Virginia Senate candidate George Allen (R) wants to freeze federal hiring, stop automatic pay raises for workers and members of Congress, and ask feds for their help in cutting government spending by promising a one-time “share-in-savings” bonus.
If elected to the Senate, Allen would give feds a cash award if their cost-cutting ideas produce real savings. The idea is similar to the Obama administration’s SAVE Awards, but with money behind it.
Allen’s opponent, former Virginia Gov. Tim Kaine (D), said cuts to the federal workforce and budget alone would not address the fiscal health of the nation. He does not support the continuation of the federal pay freeze.
Both candidates, vying to win the seat currently held by Sen. Jim Webb (D), are quick to recognize the benefits federal employees and contractors bring to the government.
But political ideology informs their respective views about federal employee issues such as the pay freeze, hiring, retirement benefits and the budget as well as contractor issues such as procurement reform and cuts to the Defense Department.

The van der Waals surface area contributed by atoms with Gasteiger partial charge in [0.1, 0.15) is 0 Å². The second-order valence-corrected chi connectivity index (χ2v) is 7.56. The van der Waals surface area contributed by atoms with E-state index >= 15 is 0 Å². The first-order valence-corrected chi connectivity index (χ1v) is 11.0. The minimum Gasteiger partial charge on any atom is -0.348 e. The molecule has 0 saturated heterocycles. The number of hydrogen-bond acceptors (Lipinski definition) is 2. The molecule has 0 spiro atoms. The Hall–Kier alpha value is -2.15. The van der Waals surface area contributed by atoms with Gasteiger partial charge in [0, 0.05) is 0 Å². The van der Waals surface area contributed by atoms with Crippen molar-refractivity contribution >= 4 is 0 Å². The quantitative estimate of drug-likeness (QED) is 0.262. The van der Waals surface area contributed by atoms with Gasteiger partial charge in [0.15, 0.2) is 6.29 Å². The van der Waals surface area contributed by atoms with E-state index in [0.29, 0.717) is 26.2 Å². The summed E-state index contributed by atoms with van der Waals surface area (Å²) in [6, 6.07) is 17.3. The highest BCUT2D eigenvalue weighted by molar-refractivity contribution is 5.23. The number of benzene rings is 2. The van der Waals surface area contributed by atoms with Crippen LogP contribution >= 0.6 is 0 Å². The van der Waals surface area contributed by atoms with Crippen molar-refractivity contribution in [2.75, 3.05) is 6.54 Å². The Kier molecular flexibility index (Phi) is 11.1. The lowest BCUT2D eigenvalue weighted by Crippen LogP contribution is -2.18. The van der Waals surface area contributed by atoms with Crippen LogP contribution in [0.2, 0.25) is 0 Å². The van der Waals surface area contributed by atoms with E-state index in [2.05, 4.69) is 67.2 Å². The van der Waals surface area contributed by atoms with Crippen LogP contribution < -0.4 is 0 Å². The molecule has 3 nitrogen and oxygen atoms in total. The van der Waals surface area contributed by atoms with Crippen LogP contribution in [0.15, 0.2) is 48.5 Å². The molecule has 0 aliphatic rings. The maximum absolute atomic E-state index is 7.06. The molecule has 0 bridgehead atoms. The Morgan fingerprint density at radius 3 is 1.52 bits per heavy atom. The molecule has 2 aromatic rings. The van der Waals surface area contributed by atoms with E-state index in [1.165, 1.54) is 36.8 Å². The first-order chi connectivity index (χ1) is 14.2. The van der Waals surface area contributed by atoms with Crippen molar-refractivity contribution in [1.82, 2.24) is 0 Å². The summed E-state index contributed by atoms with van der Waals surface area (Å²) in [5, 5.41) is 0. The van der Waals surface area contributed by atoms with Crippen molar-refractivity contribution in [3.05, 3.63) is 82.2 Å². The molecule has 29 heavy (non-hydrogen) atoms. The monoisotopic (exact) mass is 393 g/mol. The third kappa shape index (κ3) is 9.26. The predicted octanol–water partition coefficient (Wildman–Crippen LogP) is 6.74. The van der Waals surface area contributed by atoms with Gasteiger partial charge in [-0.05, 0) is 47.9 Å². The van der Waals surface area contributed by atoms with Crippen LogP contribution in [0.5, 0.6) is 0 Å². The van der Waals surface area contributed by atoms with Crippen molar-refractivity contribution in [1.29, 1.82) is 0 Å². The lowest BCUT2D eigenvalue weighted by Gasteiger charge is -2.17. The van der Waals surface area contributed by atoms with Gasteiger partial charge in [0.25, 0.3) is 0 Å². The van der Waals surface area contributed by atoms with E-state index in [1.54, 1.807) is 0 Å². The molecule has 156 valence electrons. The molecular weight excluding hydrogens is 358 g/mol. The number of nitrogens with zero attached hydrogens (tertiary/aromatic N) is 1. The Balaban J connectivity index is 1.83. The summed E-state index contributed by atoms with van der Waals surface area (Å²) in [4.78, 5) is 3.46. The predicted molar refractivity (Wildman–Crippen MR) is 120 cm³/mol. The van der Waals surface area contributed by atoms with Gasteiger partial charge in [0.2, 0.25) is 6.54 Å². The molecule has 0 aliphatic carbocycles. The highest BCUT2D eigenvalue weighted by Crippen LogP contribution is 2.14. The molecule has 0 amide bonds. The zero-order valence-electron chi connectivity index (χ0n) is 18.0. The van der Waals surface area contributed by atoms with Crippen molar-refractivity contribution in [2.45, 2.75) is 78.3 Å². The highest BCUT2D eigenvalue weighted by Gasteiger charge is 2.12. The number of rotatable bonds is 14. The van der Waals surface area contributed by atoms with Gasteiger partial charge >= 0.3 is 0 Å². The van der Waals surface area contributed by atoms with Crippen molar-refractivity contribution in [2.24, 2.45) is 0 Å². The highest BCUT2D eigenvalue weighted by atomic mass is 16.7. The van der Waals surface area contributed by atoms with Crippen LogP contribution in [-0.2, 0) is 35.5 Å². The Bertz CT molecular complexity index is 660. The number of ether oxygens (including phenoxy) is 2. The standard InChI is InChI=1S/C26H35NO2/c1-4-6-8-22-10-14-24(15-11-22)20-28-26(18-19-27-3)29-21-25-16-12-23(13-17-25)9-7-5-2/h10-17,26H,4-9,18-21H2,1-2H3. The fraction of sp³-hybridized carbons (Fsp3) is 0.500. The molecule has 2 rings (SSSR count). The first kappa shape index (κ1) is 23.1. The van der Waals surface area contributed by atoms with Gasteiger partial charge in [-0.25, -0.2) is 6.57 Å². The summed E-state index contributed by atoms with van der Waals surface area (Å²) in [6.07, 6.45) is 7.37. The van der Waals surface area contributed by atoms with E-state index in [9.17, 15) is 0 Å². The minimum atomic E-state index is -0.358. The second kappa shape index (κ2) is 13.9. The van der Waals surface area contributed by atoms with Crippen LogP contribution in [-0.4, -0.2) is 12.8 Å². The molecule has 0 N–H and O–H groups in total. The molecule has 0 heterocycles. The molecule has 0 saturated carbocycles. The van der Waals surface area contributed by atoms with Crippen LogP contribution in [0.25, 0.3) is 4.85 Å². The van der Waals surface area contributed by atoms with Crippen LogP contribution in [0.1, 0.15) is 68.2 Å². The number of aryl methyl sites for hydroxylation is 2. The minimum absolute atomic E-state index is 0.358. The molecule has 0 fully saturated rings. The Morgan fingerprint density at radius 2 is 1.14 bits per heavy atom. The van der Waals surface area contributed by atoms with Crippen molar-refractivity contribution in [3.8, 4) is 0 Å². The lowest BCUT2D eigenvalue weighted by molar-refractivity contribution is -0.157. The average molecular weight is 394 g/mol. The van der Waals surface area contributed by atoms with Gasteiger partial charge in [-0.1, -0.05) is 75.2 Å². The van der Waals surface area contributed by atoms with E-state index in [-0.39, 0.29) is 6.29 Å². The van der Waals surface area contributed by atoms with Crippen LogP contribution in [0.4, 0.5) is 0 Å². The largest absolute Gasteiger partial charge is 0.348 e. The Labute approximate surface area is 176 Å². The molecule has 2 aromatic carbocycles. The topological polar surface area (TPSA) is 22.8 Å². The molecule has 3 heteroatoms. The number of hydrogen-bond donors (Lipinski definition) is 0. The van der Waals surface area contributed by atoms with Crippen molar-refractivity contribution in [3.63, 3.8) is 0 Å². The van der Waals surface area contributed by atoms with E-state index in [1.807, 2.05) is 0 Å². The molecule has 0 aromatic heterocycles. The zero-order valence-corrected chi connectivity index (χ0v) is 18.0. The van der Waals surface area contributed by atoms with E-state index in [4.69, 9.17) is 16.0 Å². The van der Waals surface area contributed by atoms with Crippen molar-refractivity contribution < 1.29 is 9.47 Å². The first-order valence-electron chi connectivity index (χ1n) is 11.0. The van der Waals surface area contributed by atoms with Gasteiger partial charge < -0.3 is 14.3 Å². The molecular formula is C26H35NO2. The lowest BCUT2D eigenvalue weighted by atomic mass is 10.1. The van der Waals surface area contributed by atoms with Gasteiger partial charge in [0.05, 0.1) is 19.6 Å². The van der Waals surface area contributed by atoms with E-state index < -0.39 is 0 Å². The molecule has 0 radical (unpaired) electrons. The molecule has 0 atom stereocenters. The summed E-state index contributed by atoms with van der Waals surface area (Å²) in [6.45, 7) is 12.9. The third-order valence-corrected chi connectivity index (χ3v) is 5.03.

For instance, Allen calls for management reforms similar to the ones in his Blue Ribbon Strike Force he created while governor of Virginia.
Allen wrote in his Blueprint for America’s Comeback that he wants to “sell unneeded and unused surplus federal property, recognize we are in the Internet age and eliminate wasteful printing and publications across the federal government, cut back the federal government’s fleet of vehicles and civilian aircraft and control to make certain those that remain in the fleet are used only for legitimate business purposes and when most cost-effective.”
Allen also has ideas to reform the federal procurement process. For example, he said on his website the bid-protest cycle should be limited to 60 days to reduce costs. He said agencies could promote more competition by limiting the length of contracts.